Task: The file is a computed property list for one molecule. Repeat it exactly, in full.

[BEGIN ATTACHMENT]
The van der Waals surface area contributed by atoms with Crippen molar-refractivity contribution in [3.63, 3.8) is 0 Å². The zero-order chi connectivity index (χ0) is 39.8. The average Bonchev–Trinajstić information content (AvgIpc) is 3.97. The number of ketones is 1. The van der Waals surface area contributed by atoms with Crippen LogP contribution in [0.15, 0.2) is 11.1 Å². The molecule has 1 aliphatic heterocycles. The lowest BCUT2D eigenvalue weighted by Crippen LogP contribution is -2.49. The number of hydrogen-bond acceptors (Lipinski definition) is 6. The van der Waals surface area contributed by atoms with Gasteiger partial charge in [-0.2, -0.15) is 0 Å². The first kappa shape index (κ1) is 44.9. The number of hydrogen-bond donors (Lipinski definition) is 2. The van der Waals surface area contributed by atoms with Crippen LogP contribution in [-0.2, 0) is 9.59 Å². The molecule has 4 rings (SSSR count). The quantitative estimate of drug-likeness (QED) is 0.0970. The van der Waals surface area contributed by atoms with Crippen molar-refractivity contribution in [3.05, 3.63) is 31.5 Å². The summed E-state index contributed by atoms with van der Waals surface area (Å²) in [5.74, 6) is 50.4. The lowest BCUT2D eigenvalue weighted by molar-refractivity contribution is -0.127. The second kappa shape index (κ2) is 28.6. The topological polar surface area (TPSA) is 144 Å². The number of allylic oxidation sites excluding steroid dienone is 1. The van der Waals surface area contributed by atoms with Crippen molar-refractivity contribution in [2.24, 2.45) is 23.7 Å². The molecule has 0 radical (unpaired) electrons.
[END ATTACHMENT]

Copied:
The van der Waals surface area contributed by atoms with Crippen molar-refractivity contribution in [3.63, 3.8) is 0 Å². The zero-order chi connectivity index (χ0) is 39.8. The average Bonchev–Trinajstić information content (AvgIpc) is 3.97. The number of ketones is 1. The van der Waals surface area contributed by atoms with Crippen LogP contribution in [0.15, 0.2) is 11.1 Å². The molecule has 1 aliphatic heterocycles. The lowest BCUT2D eigenvalue weighted by Crippen LogP contribution is -2.49. The number of hydrogen-bond acceptors (Lipinski definition) is 6. The van der Waals surface area contributed by atoms with Gasteiger partial charge in [-0.2, -0.15) is 0 Å². The first kappa shape index (κ1) is 44.9. The number of hydrogen-bond donors (Lipinski definition) is 2. The van der Waals surface area contributed by atoms with Crippen LogP contribution in [-0.2, 0) is 9.59 Å². The molecule has 4 rings (SSSR count). The quantitative estimate of drug-likeness (QED) is 0.0970. The van der Waals surface area contributed by atoms with Crippen molar-refractivity contribution in [3.05, 3.63) is 31.5 Å². The summed E-state index contributed by atoms with van der Waals surface area (Å²) in [5.74, 6) is 50.4. The lowest BCUT2D eigenvalue weighted by molar-refractivity contribution is -0.127. The second kappa shape index (κ2) is 28.6. The topological polar surface area (TPSA) is 144 Å². The number of allylic oxidation sites excluding steroid dienone is 1. The van der Waals surface area contributed by atoms with Crippen molar-refractivity contribution in [2.24, 2.45) is 23.7 Å². The molecule has 0 radical (unpaired) electrons.